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A History of Indian Philosophy, Volume 1

If it means invariable antecedence


The Theory of Causation.

The Vedanta philosophy looked at the constantly changing phenomena of the world-appearance and sought to discover the root whence proceeded the endless series of events and effects. The theory that effects were altogether new productions caused by the invariable unconditional and immediately preceding antecedents, as well as the theory that it was the cause which evolved

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and by its transformations produced the effect, are considered insufficient to explain the problem which the Vedanta had before it. Certain collocations invariably and unconditionally preceded certain effects, but this cannot explain how the previous set of phenomena could be regarded as producing the succeeding set. In fact the concept of causation and production had in it something quite undefinable and inexplicable. Our enquiry after the cause is an enquiry after a more fundamental and primary form of the truth of a thing than what appears at the present moment when we wished to know what was the cause of the jug, what we sought was a simpler form of which the effect was only a more complex form of manifestation, what is the ground, the root, out of which the effect has come forth? If apart from such an enquiry we take the pictorial representation of the causal phenomena in which some collocations being invariably present at an antecedent point of time, the effect springs forth

into being, we find that we are just where we were before, and are unable to penetrate into the logic of the affair. The Nyaya definition of cause and effect may be of use to us in a general way in associating certain groups of things of a particular kind with certain other phenomena happening at a succeeding moment as being relevant pairs of which one being present the other also has a probability of being present, but can do nothing more than this. It does not answer our question as to the nature of cause. Antecedence in time is regarded in this view as an indispensable condition for the cause. But time, according to Nyaya, is one continuous entity; succession of time can only be conceived as antecedence and consequence of phenomena, and these again involve succession; thus the notions of succession of time and of the antecedence and consequence of time being mutually dependent upon each other (_anyonyas'raya_) neither of these can be conceived independently. Another important condition is invariability. But what does that mean? If it means invariable antecedence, then even an ass which is invariably present as an antecedent to the smoke rising from the washerman's house, must be regarded as the cause of the smoke [Footnote ref 1]. If it means such an antecedence as contributes to the happening of the effect, it becomes again difficult to understand anything about its contributing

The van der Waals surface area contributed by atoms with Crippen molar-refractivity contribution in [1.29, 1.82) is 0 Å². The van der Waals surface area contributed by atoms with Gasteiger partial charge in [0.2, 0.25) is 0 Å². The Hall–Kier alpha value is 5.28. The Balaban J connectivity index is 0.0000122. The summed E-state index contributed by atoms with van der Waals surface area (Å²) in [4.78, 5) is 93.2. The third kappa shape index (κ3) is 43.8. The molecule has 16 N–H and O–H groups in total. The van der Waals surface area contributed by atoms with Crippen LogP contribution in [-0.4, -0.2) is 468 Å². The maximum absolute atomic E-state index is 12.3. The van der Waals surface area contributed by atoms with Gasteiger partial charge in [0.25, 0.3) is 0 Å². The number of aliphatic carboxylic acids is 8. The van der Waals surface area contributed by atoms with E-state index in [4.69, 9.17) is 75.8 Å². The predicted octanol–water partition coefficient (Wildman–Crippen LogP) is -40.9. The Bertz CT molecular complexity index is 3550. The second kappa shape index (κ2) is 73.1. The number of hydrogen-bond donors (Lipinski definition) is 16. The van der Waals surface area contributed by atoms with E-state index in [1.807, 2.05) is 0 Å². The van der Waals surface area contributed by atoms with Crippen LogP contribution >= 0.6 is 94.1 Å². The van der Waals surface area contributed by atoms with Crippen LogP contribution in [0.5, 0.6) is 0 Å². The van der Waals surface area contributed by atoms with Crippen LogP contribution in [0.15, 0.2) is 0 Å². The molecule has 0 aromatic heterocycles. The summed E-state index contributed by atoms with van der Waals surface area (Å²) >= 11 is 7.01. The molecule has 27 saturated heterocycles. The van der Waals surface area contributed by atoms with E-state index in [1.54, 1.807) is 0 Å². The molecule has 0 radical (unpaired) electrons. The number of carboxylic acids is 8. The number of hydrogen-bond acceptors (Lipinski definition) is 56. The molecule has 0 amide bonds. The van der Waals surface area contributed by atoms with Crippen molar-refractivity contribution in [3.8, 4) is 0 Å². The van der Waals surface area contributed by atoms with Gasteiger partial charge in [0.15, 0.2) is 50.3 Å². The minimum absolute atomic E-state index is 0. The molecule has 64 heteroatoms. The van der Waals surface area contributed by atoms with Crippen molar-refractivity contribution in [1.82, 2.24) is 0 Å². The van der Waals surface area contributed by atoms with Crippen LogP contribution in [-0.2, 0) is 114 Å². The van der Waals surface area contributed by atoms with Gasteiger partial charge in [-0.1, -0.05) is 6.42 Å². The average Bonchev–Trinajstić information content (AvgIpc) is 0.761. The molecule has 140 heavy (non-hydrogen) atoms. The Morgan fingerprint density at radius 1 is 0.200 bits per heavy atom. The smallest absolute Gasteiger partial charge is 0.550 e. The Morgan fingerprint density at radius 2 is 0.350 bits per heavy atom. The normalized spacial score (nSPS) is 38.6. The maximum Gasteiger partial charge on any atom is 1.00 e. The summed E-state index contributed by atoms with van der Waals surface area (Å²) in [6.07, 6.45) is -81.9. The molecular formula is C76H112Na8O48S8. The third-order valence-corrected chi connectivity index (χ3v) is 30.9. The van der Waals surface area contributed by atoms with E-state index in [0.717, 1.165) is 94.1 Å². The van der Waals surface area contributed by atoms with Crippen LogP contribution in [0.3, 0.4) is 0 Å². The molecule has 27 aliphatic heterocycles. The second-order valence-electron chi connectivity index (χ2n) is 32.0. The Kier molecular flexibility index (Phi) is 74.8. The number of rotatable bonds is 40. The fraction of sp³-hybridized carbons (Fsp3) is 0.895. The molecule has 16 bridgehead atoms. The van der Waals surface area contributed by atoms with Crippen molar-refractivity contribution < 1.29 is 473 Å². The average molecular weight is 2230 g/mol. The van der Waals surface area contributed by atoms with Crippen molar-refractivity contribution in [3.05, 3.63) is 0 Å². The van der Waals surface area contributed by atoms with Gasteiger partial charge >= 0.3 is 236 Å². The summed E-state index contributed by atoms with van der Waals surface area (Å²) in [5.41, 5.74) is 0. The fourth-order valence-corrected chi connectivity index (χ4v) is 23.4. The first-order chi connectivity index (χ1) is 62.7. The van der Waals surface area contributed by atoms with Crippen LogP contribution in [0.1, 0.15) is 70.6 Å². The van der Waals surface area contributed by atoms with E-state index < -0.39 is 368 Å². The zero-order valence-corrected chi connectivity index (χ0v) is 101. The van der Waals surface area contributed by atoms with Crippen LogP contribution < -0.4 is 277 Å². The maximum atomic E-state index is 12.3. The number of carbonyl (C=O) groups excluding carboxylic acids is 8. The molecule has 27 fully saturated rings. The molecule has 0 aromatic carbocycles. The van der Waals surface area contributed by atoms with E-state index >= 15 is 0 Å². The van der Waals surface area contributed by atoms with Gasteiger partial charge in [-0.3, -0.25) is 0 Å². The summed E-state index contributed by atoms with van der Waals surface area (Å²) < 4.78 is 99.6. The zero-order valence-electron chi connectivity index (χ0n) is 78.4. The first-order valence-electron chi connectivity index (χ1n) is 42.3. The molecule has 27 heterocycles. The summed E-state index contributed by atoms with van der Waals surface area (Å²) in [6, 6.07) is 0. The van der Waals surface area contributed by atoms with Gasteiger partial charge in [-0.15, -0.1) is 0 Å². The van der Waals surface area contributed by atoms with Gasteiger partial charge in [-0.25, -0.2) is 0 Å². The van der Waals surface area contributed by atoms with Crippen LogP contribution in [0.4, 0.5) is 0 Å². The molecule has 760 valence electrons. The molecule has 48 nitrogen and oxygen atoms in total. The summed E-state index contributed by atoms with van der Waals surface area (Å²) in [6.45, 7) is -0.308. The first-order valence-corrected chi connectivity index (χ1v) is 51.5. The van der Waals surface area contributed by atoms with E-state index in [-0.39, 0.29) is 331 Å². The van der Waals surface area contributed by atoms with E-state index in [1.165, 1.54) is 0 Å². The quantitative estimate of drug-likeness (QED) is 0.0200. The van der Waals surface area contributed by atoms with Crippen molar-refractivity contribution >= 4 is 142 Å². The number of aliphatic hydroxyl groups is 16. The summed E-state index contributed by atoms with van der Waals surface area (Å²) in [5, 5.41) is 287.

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[Footnote 1: Asses are used in carrying soiled linen in India. Asses are always present when water is boiled for washing in the laundry.]

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